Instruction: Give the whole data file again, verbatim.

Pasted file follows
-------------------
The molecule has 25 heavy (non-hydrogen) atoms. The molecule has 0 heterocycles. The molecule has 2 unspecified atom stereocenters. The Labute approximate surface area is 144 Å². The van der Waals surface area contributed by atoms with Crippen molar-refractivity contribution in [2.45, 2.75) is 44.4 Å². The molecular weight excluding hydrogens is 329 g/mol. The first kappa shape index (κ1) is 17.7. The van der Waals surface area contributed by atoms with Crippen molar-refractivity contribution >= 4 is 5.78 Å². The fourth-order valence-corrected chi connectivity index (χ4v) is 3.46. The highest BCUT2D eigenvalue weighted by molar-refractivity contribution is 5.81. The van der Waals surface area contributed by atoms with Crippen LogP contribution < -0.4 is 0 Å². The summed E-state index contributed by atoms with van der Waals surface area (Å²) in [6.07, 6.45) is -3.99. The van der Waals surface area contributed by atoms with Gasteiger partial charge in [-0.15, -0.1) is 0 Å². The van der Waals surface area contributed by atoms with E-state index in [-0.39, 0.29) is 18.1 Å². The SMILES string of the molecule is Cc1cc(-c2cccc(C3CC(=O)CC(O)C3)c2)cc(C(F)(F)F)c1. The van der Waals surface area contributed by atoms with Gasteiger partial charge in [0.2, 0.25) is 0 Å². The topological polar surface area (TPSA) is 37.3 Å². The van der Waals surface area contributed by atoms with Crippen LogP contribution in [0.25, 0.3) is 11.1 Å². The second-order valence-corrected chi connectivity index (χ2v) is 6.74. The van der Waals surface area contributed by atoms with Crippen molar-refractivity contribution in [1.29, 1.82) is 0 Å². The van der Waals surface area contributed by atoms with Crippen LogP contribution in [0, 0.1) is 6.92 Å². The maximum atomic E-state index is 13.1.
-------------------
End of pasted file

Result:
The molecule has 25 heavy (non-hydrogen) atoms. The molecule has 0 heterocycles. The molecule has 2 unspecified atom stereocenters. The Labute approximate surface area is 144 Å². The van der Waals surface area contributed by atoms with Crippen molar-refractivity contribution in [2.45, 2.75) is 44.4 Å². The molecular weight excluding hydrogens is 329 g/mol. The first kappa shape index (κ1) is 17.7. The van der Waals surface area contributed by atoms with Crippen molar-refractivity contribution >= 4 is 5.78 Å². The fourth-order valence-corrected chi connectivity index (χ4v) is 3.46. The highest BCUT2D eigenvalue weighted by molar-refractivity contribution is 5.81. The van der Waals surface area contributed by atoms with Crippen LogP contribution < -0.4 is 0 Å². The summed E-state index contributed by atoms with van der Waals surface area (Å²) in [6.07, 6.45) is -3.99. The van der Waals surface area contributed by atoms with Gasteiger partial charge in [-0.15, -0.1) is 0 Å². The van der Waals surface area contributed by atoms with E-state index in [-0.39, 0.29) is 18.1 Å². The SMILES string of the molecule is Cc1cc(-c2cccc(C3CC(=O)CC(O)C3)c2)cc(C(F)(F)F)c1. The van der Waals surface area contributed by atoms with Gasteiger partial charge in [0.2, 0.25) is 0 Å². The topological polar surface area (TPSA) is 37.3 Å². The van der Waals surface area contributed by atoms with Crippen LogP contribution in [0.25, 0.3) is 11.1 Å². The second-order valence-corrected chi connectivity index (χ2v) is 6.74. The van der Waals surface area contributed by atoms with Crippen molar-refractivity contribution in [1.29, 1.82) is 0 Å². The van der Waals surface area contributed by atoms with Crippen LogP contribution in [0, 0.1) is 6.92 Å². The maximum atomic E-state index is 13.1.